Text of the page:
ASME-Landmark:Steamboat William G. Mather


The tremendous growth of the steel industry during the first half of the 20th century increased the importance of shipping on the Great Lakes, particularly after the Mesabi Iron Range opened in Minnesota. Since it required four tons of coal to make one ton of steel, steel-producing towns such as Pittsburgh and Cleveland flourished quickly in states bordering coal-producing regions.

One company that developed during this time was the Cleveland-Cliffs Iron Company, formed in 1891 as the result of the work of Samuel Mather (1817-1890) and his son, William G. Mather (1858-1951). As this empire grew, the company became a supplier and shipper of iron ore from the Great Lakes down to the coal-producing and steel-making region of the U.S.

The Steamship William G. Mather (1925) represents the evolution of mechanical engineering in Great Lakes shipping. Launched as a state-of-the-art ship for its time, the Mather served as a prototype, incorporating the latest advancements. Subsequent enhancements that extended the ship's economic life included a single oil-fired boiler, steam turbine propulsion, automatic power plant control, as well as a dual propeller bow-thruster. As a result, Great Lakes shipping remained efficient, productive, and competitive with other modes of transportation. The savings helped local iron ore sources maintain an economical edge over non-US suppliers.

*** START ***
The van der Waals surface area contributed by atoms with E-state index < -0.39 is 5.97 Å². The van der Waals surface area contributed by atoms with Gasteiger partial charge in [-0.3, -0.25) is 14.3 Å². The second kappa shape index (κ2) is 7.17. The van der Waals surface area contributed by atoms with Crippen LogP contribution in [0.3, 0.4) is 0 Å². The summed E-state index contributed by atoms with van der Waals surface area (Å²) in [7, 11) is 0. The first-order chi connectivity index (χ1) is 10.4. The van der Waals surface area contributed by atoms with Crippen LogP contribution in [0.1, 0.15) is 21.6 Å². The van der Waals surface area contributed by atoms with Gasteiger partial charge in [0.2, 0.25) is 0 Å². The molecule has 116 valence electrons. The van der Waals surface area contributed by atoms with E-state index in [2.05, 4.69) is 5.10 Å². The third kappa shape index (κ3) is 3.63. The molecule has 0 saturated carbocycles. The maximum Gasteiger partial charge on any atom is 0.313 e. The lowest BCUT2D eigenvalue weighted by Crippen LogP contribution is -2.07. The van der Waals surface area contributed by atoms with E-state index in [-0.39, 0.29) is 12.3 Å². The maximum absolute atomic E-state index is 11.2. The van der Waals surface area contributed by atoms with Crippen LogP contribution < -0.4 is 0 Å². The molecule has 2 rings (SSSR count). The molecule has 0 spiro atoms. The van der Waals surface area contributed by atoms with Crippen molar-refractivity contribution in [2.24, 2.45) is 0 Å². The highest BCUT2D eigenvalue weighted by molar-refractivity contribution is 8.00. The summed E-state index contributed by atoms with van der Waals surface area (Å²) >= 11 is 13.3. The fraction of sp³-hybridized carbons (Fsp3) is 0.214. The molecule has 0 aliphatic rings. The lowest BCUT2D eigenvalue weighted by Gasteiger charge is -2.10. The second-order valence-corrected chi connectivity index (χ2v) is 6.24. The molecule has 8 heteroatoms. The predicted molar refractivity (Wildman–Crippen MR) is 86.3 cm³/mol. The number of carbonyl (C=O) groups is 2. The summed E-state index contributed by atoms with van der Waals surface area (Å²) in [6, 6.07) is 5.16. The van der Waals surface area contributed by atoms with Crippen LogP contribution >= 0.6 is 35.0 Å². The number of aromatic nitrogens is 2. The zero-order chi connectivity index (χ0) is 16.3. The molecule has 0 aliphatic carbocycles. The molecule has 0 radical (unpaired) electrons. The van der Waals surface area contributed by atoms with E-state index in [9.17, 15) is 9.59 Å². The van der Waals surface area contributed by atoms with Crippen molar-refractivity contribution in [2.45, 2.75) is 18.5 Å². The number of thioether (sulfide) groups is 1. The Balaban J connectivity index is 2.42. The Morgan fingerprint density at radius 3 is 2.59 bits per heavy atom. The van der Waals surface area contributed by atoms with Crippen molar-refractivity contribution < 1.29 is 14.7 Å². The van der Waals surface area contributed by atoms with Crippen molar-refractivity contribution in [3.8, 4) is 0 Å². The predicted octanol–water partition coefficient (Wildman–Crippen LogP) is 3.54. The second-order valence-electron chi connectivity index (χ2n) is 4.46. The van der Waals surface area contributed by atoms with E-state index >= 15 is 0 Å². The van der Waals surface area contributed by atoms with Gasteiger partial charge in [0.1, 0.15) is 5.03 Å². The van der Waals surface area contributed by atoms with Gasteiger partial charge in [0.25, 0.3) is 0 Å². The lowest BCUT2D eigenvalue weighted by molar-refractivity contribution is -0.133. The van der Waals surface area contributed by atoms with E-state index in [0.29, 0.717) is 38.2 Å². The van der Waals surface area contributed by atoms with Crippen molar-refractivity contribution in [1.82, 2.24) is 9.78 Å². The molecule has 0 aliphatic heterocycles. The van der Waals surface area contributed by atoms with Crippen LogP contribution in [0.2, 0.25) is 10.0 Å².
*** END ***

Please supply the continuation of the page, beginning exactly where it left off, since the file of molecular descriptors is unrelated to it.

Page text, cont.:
In 1991 the Mather opened as a floating maritime museum ship at East Ninth Street pier in Cleveland and is now owned by the Harbor Heritage Society. See ASME website for more information